I do the same thing - I have several whirly blades in "stock" right now waiting for just that purpose.  I also have 3 brand-new-in-box Melitta pourover cone and carafe sets sitting on the shelf for the same purpose.  Sometimes, not only do the recipients not have a grinder, they most likely don't have a properly functioning auto drip maker.  I've got a few press pots and moka pots ready to go as well.  I found that an important part of giving my carefully roasted beans as gifts is to impress upon the recipient that they should use it right away, don't tuck it away and save it for a special occasion.  I also print out Tom's instructions for whatever brew method will be used and include that for people getting their first gift.  I send roasted beans to my dad in small vac-sealed bags that hold 2 or 3 servings each since he brews by the cup with a filter cone.  It'll never be as fresh as it is at my house, but it sure beats that Folgers instant he used to
 drink!
Kris
From: Michael Mccandless 
To: homeroast
Sent: Thursday, December 4, 2008 3:09:48 PM
Subject: Re: [Homeroast] Rest before grinding?
I pick up whirly blade grinders @ the thrift store
3-4 bucks.
In a few minutes, they are disassembled, cleaned & tested.
Rather than grinding, I give them a "loaner" grinder.
No big loss if they don't come back.
So far they all have - along w-"many thanks" & a few converts.
McSparky
On Thu, Dec 4, 2008 at 3:46 PM,  wrote:
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10) From: Joseph Robertson
Great Practice Kris,
There is a ritual with enjoying great coffee. Tom makes it clear for all of
us and you do it justice by passing on so much information Kris. We can all
learn from your words here.
Thank you,
JoeR
On Thu, Dec 4, 2008 at 3:25 PM, Kris Bhatti  wrote:
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11) From: Eddie Dove
Eric,
I don't like grinding for others either, but that's how my
mother-in-law wants it and since she actually pays $15 per pound for
it, I grind it.  There's not a snowball's chance in that famed place
of heat that she is going to buy and use a grinder.
So, in response to your question, for those times that it is required,
I have taken to grinding soon after roasting (when I am done with all
of my roasting), packaging in a nicely-labeled coffee bag with a
one-way valve and sealing the bag with a Foodsaver.  The coffee will
still release the CO2 and evacuate ambient air, which will give the
coffee the best chance at good flavor, given the undesirable process.
Hope this is helpful ... have a great weekend!
Eddie
-- 
Docendo Discimus
Home Coffee Roasting Blog and Referencehttp://southcoastcoffeeroaster.blogspot.com/On Thu, Dec 4, 2008 at 4:46 PM,   wrote:
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12) From: MikeG
I am bringing 1/2 lb beans for all to a sales meeting in Seattle next
week.  Big Boss doesn't grind but loves my coffee.  I told him I'd buy
him a whirley blade.
He begged off, saying he was too lazy to use it.
Oh well. I can't bring myself to grind for him.
On Fri, Dec 5, 2008 at 9:24 PM, Eddie Dove
 wrote:
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13) From: Scott Miller
$15 a pound to the MIL? .... Eddie! There may be a seat waiting for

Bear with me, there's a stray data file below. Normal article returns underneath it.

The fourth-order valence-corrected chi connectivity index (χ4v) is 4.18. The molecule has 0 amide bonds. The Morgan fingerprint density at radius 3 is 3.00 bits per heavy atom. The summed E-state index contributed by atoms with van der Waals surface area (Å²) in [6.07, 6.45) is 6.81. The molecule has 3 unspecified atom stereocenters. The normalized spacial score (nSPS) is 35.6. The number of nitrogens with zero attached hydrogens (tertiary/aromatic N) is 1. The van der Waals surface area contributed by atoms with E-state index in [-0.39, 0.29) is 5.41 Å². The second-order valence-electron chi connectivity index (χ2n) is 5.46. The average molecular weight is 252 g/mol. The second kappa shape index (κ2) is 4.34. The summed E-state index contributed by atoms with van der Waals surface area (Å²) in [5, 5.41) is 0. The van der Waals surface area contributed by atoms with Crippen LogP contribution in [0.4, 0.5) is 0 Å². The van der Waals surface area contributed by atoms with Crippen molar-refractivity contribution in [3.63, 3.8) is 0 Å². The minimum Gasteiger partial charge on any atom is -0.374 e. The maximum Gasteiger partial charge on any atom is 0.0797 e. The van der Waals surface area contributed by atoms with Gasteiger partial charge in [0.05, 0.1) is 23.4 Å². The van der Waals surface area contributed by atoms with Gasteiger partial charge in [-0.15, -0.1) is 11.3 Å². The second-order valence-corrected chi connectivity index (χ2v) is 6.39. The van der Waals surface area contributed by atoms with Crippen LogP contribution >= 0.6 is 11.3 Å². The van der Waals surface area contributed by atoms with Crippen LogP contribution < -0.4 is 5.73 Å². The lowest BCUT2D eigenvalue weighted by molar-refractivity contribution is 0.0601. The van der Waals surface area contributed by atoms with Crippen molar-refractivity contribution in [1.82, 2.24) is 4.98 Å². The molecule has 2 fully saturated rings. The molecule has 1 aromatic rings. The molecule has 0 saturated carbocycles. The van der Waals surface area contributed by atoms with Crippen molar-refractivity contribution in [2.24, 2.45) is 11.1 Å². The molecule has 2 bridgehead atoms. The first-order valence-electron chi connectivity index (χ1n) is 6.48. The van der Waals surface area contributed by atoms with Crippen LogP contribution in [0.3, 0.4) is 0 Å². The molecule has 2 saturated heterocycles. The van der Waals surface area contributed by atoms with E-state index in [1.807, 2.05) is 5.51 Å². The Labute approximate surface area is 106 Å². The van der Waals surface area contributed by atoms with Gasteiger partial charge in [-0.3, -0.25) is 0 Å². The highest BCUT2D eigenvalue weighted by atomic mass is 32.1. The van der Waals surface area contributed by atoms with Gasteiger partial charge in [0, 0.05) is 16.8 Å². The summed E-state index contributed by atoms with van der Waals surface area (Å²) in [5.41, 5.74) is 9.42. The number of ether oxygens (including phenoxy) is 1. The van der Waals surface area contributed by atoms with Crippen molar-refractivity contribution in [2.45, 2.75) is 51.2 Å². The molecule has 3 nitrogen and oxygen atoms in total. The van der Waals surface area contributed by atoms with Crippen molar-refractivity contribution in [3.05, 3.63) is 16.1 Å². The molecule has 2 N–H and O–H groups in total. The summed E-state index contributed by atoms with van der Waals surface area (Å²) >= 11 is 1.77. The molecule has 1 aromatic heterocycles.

YOU in the famed place of heat.... And my soon to be MIL just expects
I'll show up with coffee ... pre-ground, of course!
Clearly, I'm doing something wrong here.
cheers,
Scott --> up early as I'm going to Bluffton for the Christmas Parade.
10,000 people descend on this tiny village and a shop on the parade
route sells my coffee!http://blufftontoday.com/paradeOn Fri, Dec 5, 2008 at 11:24 PM, Eddie Dove
 wrote:
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14) From: Angelo
Like children and pets, you have to train them early...
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15) From: Skydragon454
Thanks Eddie, and all the others that have given me some great ideas. I do  
have a couple of family members that I will have to covert slowly. Even if I  
send a cheap grinder there's a good chance they wont use it. There methods are  
deeply seeded. First I want them to see that you dont need a can opener to 
get  good coffee. Next I will show them ways to improve it still (ie. grinder, 
brew  method, ect). Thanks again!
 
Eric
 
In a message dated 12/5/2008 10:24:46 P.M. Central Standard Time,  
southcoastcoffeeroaster writes:
Eric,
I don't like grinding for others either, but that's how  my
mother-in-law wants it and since she actually pays $15 per pound  for
it, I grind it.  There's not a snowball's chance in that famed  place
of heat that she is going to buy and use a grinder.
So, in  response to your question, for those times that it is required,
I have  taken to grinding soon after roasting (when I am done with all
of my  roasting), packaging in a nicely-labeled coffee bag with a
one-way valve  and sealing the bag with a Foodsaver.  The coffee will
still release  the CO2 and evacuate ambient air, which will give the
coffee the best  chance at good flavor, given the undesirable process.
Hope this is  helpful ... have a great weekend!
Eddie
-- 
Docendo  Discimus
Home Coffee Roasting Blog and  Referencehttp://southcoastcoffeeroaster.blogspot.com/On Thu,  Dec 4, 2008 at 4:46 PM,   wrote:
<Snip>
then
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roasting,
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  then
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:)
<Snip>
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16) From: John A C Despres
That's not much more than what I charge for some. The mother-in-law
pays even more...
She has to put up with me.
On Sat, Dec 6, 2008 at 5:52 AM, Scott Miller  wrote: